HEADING_INST-EFFECTInstitutional Effectiveness-1The University of Minnesota is a big place: five campuses, 65,000 students, and 25,000 employees. An institution of this size can present complex challenges: how do we develop services and systems that meet variegated needs and interests? How might we engage large groups that are diverse yet share common interests to advance the common good? What new strategies will spur on creative thinking, help us take conversations into action, and make possible the formation of communities that are invested in continuous improvement of services, systems, and governance?

Challenges are inevitable even in the most healthy of large, complex institutions. But our challenges can become intractable when members of a group perceive their organization as dysfunctional and ineffective. Sometimes organizational silos create barriers to institutional effectiveness. In other instances, top-down planning predictably leads to a lack of community acceptance.

In the three chapters in this section, the authors explain how they mobilized Art of Hosting to address complex challenges across the University of Minnesota and, at the same time, introduce structural transformation in an effort to make positive change sustainable.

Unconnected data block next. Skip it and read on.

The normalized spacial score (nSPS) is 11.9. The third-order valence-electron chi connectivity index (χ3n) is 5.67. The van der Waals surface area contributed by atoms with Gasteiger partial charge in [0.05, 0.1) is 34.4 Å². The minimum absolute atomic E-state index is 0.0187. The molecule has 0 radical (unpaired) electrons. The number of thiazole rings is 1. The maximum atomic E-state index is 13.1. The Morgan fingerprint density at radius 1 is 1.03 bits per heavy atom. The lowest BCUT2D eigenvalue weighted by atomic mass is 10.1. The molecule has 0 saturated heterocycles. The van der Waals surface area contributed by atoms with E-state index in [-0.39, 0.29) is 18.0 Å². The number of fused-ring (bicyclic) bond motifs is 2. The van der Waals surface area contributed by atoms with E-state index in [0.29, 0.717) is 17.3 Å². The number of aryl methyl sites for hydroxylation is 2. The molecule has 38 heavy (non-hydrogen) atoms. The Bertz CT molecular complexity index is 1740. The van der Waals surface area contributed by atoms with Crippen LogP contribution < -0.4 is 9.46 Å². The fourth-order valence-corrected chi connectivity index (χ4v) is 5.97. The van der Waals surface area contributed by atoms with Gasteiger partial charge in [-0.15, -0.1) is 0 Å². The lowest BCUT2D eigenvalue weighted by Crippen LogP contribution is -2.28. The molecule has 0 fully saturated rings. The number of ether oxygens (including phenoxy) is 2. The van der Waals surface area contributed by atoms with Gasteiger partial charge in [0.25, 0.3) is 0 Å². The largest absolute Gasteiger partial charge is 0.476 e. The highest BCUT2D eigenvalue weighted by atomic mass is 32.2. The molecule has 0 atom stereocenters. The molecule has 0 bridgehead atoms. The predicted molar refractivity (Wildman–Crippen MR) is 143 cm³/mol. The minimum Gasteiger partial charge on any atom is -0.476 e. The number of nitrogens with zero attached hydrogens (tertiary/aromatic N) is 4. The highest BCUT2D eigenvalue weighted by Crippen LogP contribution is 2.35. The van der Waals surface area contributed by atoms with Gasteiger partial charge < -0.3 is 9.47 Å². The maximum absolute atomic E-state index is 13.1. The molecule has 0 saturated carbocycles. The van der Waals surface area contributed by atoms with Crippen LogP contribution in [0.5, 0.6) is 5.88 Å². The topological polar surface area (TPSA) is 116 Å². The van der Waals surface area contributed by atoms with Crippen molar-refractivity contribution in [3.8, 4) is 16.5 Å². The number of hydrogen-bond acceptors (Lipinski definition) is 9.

• Geller recounts the first phase of designing the new University of Minnesota portal, which will provide personalized information, tools, and services to the entire University community. She and her colleagues created an intentional and methodical planning process with a focus on participatory engagement and co-creating solutions. The result will be both a better portal and wider commitment to its success.
  • Singh and Rosencrans introduced Design Thinking to the Enterprise Portal Project, and in doing so introduced a framework that complements and enriches the Art of Hosting. Design thinking sparks creativity and helps take conversations to action.
  • Edwards and Sintjago recount how the Graduate and Professional Student Assembly (GAPSA) at the University of Minnesota faced major challenges: council members were displeased with the direction of the organization, a lack of student engagement and satisfaction, and a decision-making process in which a few voices dominated discussion. The Art of  Hosting and other methodologies is altering this organization, making it more flexible, democratic, open, and representative of students.

These initiatives suggest that the power of meaningful conversations is altering what occurs throughout a large, complex system. By overcoming divisions, they show what might be accomplished at a larger scale through application of the Art of Hosting approach.